It’s easy to see why children would enjoy Horizon Worlds: the internet may be for porn, but the metaverse (uncomfortably hosted in the same place) is, so far, for kids. Outside its conference rooms, Horizon Worlds lets you build and create most anything you like—just like Minecraft and Roblox, two already popular metaverse games for children. Fortnite, another hugely popular kids’ game, recently announced that they’re partnering with Lego “to build a fun place for kids to play in the metaverse!” The metaverse is in fact so associated with children that a recent CNBC article says that the coming challenge is “convincing you it’s not just for kids.” In light of this, Meta’s determined refusal to admit the erotic is even stranger: Why would you build what’s essentially a less interesting version of a children’s game, ban any “adult” content, and slap an eighteen-plus sticker on it?
One reason is to try to keep out the pedophiles. Where children’s games exist online, pedophiles follow. According to a BBC report, Roblox has seen an influx of sexual content in places called “condos”—enclosed areas built by users for sexual activity. The company claims that it tries to shut down these condos as soon as they crop up, but there’s really nothing to prevent them from existing in the first place or to stop children from wandering inside. VRChat, which is supposed to be for ages thirteen and older, often receives much younger visitors, who—according to yet another BBC report—are “allow[ed] into virtual strip clubs,” where “children mix freely with adults,” and avatars engage in “‘erotic role-play.’” VRChat is also home to an infamous volunteer police force composed of “loli” avatars—eroticized underage anime girls, a term that originally derives from Nabokov’s Lolita. These loli avatars are likely puppeted by adults.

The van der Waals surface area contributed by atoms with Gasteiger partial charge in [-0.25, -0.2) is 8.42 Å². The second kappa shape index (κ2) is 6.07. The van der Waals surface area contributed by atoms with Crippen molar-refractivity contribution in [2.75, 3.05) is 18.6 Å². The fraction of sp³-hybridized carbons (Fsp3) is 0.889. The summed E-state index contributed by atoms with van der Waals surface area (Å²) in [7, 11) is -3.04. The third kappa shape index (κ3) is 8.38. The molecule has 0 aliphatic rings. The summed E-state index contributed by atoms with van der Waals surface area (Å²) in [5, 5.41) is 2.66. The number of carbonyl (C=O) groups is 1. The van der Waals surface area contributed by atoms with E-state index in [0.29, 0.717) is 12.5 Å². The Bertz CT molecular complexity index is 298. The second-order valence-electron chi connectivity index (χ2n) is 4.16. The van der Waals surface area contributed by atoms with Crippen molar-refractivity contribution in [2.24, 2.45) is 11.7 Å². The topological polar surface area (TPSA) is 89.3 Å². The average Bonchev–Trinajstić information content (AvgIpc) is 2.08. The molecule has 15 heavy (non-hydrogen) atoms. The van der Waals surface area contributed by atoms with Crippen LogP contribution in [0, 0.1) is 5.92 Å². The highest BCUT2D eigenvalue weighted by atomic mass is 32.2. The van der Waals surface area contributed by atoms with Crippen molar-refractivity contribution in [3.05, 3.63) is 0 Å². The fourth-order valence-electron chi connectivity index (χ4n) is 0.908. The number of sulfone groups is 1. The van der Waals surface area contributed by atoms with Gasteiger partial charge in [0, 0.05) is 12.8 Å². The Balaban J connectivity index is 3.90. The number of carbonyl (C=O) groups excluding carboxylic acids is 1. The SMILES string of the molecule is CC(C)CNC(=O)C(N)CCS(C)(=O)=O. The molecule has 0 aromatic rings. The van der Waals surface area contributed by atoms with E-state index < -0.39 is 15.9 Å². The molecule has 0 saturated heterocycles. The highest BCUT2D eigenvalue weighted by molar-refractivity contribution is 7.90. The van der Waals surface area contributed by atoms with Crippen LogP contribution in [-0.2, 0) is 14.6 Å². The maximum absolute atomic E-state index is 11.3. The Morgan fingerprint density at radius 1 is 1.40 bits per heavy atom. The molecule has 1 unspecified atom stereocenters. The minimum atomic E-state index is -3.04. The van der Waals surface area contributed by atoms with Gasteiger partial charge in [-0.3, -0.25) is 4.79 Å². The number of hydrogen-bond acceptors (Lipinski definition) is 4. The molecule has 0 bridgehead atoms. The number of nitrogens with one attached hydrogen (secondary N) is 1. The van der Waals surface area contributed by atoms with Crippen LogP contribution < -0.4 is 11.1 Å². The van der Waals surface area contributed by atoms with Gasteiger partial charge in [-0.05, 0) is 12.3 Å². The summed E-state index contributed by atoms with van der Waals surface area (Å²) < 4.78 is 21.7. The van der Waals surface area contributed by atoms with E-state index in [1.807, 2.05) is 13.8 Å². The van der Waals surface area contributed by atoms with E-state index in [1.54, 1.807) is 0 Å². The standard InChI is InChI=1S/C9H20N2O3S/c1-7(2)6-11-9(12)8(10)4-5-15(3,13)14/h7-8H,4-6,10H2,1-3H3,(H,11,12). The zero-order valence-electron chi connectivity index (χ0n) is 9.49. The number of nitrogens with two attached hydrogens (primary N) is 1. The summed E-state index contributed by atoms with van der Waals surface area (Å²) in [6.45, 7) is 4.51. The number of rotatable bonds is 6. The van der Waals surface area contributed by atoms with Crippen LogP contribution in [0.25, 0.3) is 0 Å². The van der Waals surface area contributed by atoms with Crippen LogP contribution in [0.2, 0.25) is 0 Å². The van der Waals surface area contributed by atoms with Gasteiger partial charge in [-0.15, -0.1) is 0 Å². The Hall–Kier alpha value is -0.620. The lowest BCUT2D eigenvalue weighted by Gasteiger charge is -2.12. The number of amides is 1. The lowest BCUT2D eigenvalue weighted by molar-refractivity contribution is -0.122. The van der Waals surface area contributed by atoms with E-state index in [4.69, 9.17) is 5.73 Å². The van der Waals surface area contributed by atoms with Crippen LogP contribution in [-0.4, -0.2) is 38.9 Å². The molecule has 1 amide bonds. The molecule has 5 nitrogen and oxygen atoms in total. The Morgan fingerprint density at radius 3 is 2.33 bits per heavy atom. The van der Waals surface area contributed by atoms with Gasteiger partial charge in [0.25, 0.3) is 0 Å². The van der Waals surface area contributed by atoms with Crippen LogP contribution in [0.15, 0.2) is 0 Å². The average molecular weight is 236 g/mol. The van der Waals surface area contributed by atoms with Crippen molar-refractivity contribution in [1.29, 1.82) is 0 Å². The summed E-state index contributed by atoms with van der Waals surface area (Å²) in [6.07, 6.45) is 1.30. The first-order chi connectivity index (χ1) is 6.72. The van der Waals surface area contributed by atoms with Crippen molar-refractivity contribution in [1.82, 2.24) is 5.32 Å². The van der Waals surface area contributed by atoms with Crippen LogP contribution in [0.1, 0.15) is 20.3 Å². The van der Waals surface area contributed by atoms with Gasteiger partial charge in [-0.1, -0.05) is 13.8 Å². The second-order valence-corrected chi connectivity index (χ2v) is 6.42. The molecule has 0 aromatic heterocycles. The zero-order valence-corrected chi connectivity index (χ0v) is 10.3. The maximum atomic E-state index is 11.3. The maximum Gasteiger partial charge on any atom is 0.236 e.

No technology currently in existence can prevent children from pretending to be adults in order to get inside a grown-up’s game, or prevent adults from pretending to be children to get inside a kid’s game either. This is not a brand-new problem—Habbo, a reputedly safe online community where teens and young adults could hang out in a virtual hotel, lost multiple investors and corporate partners after a 2012 investigation revealed that their cute imaginary hotel rooms were absolutely filthy with pedophiles. Efforts to ban sexual content from children’s games don’t automatically protect children—pedophiles, after all, enjoy violating boundaries. And when it comes to games for adults, if no form of consensual sex is allowed, anywhere, will anybody except creeps want to play? Certainly there are asexual people who might welcome a sexless online environment, but their safe space is still likely to be invaded by those who are aroused by violating sexual rules and boundaries. Meta’s soft, childlike avatars and bright colors aren’t a turnoff for everyone—for pedophiles and “griefers” (i.e., internet jerks), they’re more like a red flag to a bull.
Even with the most generous, sex-positive of intentions, regulating sex online is an extraordinarily difficult task.